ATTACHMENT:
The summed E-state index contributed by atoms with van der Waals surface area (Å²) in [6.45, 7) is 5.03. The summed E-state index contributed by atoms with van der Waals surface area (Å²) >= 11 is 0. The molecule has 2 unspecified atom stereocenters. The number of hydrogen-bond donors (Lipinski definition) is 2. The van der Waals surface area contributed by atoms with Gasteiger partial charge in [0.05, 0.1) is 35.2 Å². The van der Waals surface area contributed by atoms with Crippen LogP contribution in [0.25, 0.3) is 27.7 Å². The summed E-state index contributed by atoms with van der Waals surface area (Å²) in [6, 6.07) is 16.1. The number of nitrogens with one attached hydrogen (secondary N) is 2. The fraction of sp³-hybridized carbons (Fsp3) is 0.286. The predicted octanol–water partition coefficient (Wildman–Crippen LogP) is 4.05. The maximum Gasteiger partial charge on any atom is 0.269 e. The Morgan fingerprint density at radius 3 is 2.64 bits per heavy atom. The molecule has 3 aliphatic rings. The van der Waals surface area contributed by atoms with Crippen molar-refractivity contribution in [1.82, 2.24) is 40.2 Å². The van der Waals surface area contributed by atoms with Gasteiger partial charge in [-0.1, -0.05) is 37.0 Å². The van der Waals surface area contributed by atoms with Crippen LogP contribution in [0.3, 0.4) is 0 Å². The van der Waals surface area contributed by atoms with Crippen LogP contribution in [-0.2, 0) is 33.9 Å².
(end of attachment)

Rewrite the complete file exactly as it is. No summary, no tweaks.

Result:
The summed E-state index contributed by atoms with van der Waals surface area (Å²) in [6.45, 7) is 5.03. The summed E-state index contributed by atoms with van der Waals surface area (Å²) >= 11 is 0. The molecule has 2 unspecified atom stereocenters. The number of hydrogen-bond donors (Lipinski definition) is 2. The van der Waals surface area contributed by atoms with Gasteiger partial charge in [0.05, 0.1) is 35.2 Å². The van der Waals surface area contributed by atoms with Crippen LogP contribution in [0.25, 0.3) is 27.7 Å². The summed E-state index contributed by atoms with van der Waals surface area (Å²) in [6, 6.07) is 16.1. The number of nitrogens with one attached hydrogen (secondary N) is 2. The fraction of sp³-hybridized carbons (Fsp3) is 0.286. The predicted octanol–water partition coefficient (Wildman–Crippen LogP) is 4.05. The maximum Gasteiger partial charge on any atom is 0.269 e. The Morgan fingerprint density at radius 3 is 2.64 bits per heavy atom. The molecule has 3 aliphatic rings. The van der Waals surface area contributed by atoms with Crippen molar-refractivity contribution in [1.82, 2.24) is 40.2 Å². The van der Waals surface area contributed by atoms with Gasteiger partial charge in [-0.1, -0.05) is 37.0 Å². The van der Waals surface area contributed by atoms with Crippen LogP contribution in [0.3, 0.4) is 0 Å². The van der Waals surface area contributed by atoms with Crippen LogP contribution in [-0.2, 0) is 33.9 Å².